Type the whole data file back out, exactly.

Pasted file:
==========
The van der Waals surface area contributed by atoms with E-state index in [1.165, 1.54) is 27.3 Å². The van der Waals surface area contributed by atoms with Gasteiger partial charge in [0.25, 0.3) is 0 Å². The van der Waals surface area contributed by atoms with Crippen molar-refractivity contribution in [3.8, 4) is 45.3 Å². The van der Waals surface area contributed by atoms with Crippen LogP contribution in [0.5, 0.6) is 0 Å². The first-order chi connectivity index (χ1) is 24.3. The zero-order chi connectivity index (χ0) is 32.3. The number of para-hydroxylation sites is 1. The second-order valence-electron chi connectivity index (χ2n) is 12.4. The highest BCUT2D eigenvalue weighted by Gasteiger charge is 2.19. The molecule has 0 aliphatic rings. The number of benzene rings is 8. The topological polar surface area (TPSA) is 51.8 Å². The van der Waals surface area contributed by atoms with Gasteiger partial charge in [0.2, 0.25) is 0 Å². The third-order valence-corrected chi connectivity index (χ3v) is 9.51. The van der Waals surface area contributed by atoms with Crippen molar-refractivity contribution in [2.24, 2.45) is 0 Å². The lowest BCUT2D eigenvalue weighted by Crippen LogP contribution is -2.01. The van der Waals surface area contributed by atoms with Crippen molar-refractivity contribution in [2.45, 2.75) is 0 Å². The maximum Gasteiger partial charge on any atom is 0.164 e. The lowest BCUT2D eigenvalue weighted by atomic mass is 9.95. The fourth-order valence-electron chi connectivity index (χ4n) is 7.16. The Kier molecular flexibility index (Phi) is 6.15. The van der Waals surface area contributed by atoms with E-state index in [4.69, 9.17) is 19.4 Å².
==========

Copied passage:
The van der Waals surface area contributed by atoms with E-state index in [1.165, 1.54) is 27.3 Å². The van der Waals surface area contributed by atoms with Gasteiger partial charge in [0.25, 0.3) is 0 Å². The van der Waals surface area contributed by atoms with Crippen molar-refractivity contribution in [3.8, 4) is 45.3 Å². The van der Waals surface area contributed by atoms with Crippen LogP contribution in [0.5, 0.6) is 0 Å². The first-order chi connectivity index (χ1) is 24.3. The zero-order chi connectivity index (χ0) is 32.3. The number of para-hydroxylation sites is 1. The second-order valence-electron chi connectivity index (χ2n) is 12.4. The highest BCUT2D eigenvalue weighted by Gasteiger charge is 2.19. The molecule has 0 aliphatic rings. The number of benzene rings is 8. The topological polar surface area (TPSA) is 51.8 Å². The van der Waals surface area contributed by atoms with Gasteiger partial charge in [0.2, 0.25) is 0 Å². The third-order valence-corrected chi connectivity index (χ3v) is 9.51. The van der Waals surface area contributed by atoms with Crippen molar-refractivity contribution in [2.24, 2.45) is 0 Å². The lowest BCUT2D eigenvalue weighted by Crippen LogP contribution is -2.01. The van der Waals surface area contributed by atoms with Crippen molar-refractivity contribution in [2.45, 2.75) is 0 Å². The maximum Gasteiger partial charge on any atom is 0.164 e. The lowest BCUT2D eigenvalue weighted by atomic mass is 9.95. The fourth-order valence-electron chi connectivity index (χ4n) is 7.16. The Kier molecular flexibility index (Phi) is 6.15. The van der Waals surface area contributed by atoms with E-state index in [4.69, 9.17) is 19.4 Å².